Carriers often learn about Internet of Things opportunities late in the procurement process. Why? Because connectivity and connectivity management is relatively low on the list of important technology and business considerations when an enterprise is considering an IoT deployment.
Forecasting the market for the Internet of Things (IoT) is particularly vexing because there are so many "things" and moving parts. There's no single entity. It involves chipmakers, device manufacturers, software developers and so much more. Everything from the automobile to the thermostat is getting connected, not to mention objects that are yet to be invented.
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Alcatel-Lucent will contribute towards the development of Europe's first aviation telecoms network, which is being constructed by mobile satellite communications provider Inmarsat.
Telecom Italia is close to announcing a deal to sell the mobile phone towers of its Brazilian business TIM Participacoes to American Tower, as chief executive Marco Patuano also continues to push for a tie-up with Brazilian rival Oi.
Ericsson and Plus, a mobile brand operated by Polkomtel, said they have jointly conducted a test of LTE Advanced technology in Poland, achieving speeds of up to 300 Mbps in the 1800 MHz and 2600 MHz frequency bands.
Altice CEO Dexter Goei has further stirred up the telecoms market consolidation debate in France after he made it clear that the company would be more than interested in buying Bouygues Telecom.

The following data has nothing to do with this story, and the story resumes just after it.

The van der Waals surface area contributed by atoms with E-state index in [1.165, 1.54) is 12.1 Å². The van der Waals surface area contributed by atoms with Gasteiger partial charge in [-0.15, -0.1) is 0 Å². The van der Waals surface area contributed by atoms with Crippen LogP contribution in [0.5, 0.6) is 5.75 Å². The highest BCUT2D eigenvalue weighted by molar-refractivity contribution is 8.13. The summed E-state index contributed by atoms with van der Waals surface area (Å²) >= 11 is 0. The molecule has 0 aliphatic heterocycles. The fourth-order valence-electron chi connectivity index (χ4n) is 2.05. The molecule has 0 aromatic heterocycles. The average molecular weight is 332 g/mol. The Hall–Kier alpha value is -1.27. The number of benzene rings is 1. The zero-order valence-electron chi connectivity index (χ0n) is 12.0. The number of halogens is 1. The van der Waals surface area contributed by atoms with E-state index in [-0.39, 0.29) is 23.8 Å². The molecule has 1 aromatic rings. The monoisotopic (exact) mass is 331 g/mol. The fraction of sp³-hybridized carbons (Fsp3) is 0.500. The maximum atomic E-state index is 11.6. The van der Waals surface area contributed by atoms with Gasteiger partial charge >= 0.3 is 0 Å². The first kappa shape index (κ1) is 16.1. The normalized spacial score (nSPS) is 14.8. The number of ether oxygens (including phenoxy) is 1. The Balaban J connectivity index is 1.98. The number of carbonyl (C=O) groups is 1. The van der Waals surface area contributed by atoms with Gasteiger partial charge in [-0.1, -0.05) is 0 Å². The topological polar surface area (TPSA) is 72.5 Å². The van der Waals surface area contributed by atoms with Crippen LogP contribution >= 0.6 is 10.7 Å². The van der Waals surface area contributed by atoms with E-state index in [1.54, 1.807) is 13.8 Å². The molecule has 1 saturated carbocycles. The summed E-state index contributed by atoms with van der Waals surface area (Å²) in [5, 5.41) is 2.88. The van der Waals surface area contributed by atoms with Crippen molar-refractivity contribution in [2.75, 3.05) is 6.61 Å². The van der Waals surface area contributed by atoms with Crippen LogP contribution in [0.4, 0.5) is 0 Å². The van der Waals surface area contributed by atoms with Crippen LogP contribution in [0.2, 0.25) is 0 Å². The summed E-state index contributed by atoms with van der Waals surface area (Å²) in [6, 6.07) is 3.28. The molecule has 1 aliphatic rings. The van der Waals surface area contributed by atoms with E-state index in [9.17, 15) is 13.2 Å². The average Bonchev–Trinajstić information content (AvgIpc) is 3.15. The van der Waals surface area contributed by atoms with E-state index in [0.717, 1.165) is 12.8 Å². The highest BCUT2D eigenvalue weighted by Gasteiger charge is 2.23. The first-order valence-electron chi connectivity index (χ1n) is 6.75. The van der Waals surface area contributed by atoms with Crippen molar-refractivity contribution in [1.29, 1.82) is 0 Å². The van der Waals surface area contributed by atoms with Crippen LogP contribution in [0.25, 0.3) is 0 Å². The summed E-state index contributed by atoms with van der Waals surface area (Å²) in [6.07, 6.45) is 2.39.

Leading mobile operators in the UK are in the process of determining how far they will go in offering bundles that incorporate mobile, fixed voice, fixed broadband and TV services as they prepare for increased competition from fixed players.
Ever wonder what it takes to change the direction of an entire industry? If so, you might want to take a cue from some of the players featured in this latest report from FierceWireless: the Most Powerful People in U.S. Wireless and Wireline 2014 list. Special report
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During its November open meeting on Friday, the FCC issued a notice of proposed rulemaking (NPRM) related to the proposed transition large service providers are making from traditional TDM to IP, with an eye on consumers and small businesses that rely on services that may not be supported following a transition.
The vendor supplying up to 10,000 802.11ac access points for New York City's LinkNYC is Ruckus Wireless, the same company that is supplying Wi-Fi gear for cities like San Francisco and San Jose, Calif., albeit on a much smaller scale, sources close to the matter say.